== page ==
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Academy School Takes Its Learning Outdoors

“I’m living my best life at work right now,” says Jon Sessions, assistant principal at Academy School. This quote came after a day spent outdoors with students learning different methods of stacking wood, including the Norwegian Round method.

Academy School fully embraced outdoor education throughout the first half of the 2020-2021 school year. With COVID-19 safety precautions in mind, preparations began last summer to make the most of the forest adjacent to the school, which is owned by the Smith Family. For years, the Smith family supported and encouraged the school to use the land, with Hank and Diana (Smith) Lange directly involved in the school community. Rainsuits and ponchos were purchased so that students could be outside on wet days, and trails and outdoor learning spaces were developed, including a mountain bike trail in the woods behind the school.

Since school reopened in September, teachers continue to think creatively about how to get their students outside as much as possible. PE classes are held outdoors in all weather conditions, and each grade level has its own outdoor learning space in the woods complete with a fire pit. Throughout the fall, students worked together to create shelters in the woods, including stringing up a large sailboat sail and creating stump seating, donated by Wild Carrot Farm.

Art moved outside as well—from beautiful fall leaf mosaics to potato printmaking using potatoes grown in the school garden to a month-long kindergarten arts residency with art teacher Wendy Windle studying owls and creating an owl walk in the forest behind the school.

With support from Food Connects, Academy School received grant funding from the Vermont Agency of Agriculture to purchase five additional fire pits for the school, which are being used regularly as a way to quickly warm up cold fingers and toes, as well as for various cooking activities. So far, students warmed up soup and made roasted potatoes and sweet potatoes over the fire with support from garden coordinator Kathy Cassin, who is looking forward to more cooking outside with students this winter. As the weather got colder, it was clear that there would be a need for more firewood, so Academy School put out a request and received a donation of 2 cords of wood from Anson Baldwin Tree Care, and Academy parent Erin Bristol, which led to many hands-on lessons in different wood stacking methods.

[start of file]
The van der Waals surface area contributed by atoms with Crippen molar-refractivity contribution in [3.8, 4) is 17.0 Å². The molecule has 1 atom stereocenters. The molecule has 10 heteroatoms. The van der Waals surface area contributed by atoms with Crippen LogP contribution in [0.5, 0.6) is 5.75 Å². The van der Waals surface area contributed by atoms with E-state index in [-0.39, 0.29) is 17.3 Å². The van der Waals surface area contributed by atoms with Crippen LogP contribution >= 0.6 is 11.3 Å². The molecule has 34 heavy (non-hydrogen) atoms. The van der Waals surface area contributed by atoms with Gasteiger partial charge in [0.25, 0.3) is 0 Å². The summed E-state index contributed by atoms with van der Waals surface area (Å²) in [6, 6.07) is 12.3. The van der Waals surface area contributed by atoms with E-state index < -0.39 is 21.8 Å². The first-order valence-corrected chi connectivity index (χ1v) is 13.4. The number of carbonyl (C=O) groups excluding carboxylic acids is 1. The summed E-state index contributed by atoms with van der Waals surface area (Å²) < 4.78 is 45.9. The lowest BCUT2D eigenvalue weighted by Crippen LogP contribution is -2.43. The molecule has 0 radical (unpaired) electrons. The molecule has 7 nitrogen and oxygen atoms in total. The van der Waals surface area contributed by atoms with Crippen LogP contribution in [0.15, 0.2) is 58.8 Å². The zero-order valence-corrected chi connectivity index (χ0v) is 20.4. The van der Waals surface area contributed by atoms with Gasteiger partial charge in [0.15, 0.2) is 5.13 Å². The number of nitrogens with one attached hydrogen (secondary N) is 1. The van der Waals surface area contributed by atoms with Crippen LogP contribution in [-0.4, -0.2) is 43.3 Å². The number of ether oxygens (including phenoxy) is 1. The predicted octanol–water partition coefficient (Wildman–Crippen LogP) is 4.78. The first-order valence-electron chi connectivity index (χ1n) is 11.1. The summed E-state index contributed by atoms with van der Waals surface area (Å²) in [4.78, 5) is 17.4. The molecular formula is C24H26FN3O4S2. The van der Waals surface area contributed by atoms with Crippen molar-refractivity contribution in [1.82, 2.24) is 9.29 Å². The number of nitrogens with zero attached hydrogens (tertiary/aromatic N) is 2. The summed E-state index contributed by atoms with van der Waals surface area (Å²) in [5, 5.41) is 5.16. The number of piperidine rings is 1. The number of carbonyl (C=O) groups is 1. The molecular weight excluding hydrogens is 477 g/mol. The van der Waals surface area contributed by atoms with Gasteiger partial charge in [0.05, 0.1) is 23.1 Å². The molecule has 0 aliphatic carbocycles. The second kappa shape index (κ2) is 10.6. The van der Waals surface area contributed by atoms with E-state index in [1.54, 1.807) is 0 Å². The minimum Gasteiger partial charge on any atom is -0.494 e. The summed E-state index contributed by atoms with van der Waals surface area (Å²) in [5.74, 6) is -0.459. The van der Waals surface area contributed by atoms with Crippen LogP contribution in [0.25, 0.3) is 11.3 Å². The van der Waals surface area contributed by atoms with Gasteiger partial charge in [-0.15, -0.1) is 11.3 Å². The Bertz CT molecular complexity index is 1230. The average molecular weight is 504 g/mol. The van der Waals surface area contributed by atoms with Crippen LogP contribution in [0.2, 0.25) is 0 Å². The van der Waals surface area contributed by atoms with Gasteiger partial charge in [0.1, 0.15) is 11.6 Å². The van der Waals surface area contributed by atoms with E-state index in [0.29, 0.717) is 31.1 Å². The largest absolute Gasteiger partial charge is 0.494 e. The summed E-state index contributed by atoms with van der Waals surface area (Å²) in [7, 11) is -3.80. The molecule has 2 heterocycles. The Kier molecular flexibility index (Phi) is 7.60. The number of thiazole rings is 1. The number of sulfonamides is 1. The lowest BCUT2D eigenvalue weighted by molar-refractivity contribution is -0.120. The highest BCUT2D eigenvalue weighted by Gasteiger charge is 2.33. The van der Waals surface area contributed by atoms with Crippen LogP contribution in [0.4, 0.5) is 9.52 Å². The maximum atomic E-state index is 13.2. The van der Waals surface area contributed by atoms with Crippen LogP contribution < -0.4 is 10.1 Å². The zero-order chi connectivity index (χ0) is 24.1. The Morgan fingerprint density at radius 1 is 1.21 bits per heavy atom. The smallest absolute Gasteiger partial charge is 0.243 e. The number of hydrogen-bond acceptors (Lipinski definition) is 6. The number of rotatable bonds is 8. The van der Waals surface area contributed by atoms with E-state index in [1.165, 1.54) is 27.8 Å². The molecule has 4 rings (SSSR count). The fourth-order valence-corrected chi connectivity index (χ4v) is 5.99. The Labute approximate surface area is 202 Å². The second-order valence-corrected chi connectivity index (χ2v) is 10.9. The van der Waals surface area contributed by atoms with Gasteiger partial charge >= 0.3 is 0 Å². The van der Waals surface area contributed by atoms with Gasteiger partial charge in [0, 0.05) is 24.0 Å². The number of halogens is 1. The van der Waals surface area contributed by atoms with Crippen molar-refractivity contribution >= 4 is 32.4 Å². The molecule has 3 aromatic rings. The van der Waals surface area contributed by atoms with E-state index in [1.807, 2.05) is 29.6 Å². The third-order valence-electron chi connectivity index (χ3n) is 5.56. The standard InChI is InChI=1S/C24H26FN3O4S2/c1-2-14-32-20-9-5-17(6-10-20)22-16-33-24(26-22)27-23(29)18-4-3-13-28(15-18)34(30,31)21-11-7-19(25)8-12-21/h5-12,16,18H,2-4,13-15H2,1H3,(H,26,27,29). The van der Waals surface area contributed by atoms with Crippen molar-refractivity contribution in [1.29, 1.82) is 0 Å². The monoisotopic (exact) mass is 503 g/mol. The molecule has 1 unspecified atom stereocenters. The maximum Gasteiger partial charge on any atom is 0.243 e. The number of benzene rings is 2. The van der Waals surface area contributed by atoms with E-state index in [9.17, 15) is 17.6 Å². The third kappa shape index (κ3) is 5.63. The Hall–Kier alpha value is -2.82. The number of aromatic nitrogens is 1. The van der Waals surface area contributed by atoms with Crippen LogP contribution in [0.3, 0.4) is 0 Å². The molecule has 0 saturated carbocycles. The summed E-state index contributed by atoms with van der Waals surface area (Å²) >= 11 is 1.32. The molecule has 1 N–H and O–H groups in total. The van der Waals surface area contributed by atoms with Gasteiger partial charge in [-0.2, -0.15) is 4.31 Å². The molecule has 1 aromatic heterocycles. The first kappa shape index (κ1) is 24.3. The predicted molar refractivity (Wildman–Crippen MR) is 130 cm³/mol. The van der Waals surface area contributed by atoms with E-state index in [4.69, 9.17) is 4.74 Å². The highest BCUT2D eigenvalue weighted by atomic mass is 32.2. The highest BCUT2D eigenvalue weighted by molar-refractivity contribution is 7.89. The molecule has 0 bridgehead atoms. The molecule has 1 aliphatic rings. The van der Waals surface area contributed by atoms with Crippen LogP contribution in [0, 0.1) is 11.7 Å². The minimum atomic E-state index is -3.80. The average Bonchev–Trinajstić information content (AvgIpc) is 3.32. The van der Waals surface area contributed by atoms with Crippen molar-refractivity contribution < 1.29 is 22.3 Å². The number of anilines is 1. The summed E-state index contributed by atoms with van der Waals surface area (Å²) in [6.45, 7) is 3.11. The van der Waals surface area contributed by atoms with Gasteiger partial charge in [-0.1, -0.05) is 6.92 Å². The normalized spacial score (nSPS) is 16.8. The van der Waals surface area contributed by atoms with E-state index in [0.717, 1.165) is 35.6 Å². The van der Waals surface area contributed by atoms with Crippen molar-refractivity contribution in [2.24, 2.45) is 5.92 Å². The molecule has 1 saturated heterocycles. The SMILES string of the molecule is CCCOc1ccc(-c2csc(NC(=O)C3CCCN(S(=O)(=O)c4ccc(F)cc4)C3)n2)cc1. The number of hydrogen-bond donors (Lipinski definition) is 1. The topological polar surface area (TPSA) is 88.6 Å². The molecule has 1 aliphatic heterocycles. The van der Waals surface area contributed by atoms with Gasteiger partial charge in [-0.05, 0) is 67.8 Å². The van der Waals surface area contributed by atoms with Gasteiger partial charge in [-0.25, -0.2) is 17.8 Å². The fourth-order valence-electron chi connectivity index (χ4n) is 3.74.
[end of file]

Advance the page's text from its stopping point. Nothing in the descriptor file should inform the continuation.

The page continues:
Through their outdoor learning programs, Academy School has found some silver linings during the pandemic. Disruptive behaviors have decreased dramatically, and students and teachers both are enjoying the benefits of more outdoor, hands-on learning opportunities. Mr. Sessions is hopeful that many of the changes they have made this year will continue after the pandemic has ended because they are so successful.

Kelly Dias, who is in her third year as Principal at Academy School explains that “the increase in student engagement is directly related to the amount of student-led learning and physical activity that’s happening every day. Students love to be outdoors, and they feel a strong sense of community and purpose as they work together to build forts, observe animal tracks, and identify plants in the natural world. Teachers are integrating life skills such as cooking into their curricula, and these transferable skills are making an immediate impact.” 

Another silver lining to the modified in-person school week schedule, which involves two different groups of students attending for two days per week with three remote days, is that school staff and students have realized how special their time is together, and every minute counts. “Everyone feels so lucky to be here, and we miss each other during the remote days—we are working hard to build consistency and maximize the time we have in-person,” Kelly said. Connecting with the fully remote learners is important as well. “We’ve had some remote classes come to do trail work; and The Nebula News, a weekly segment produced by Music Teacher Bri Davenport, highlighted the exciting work that remote students have done from home. We are always looking for ways to keep the school community connected.” 

In short, the teachers’ willingness to think outside the box, has quite literally led to the shift that Academy School has been working toward for the past few years. The pandemic has fueled the increased use of the forest and garden space on a regular basis for all students, and there is no looking back!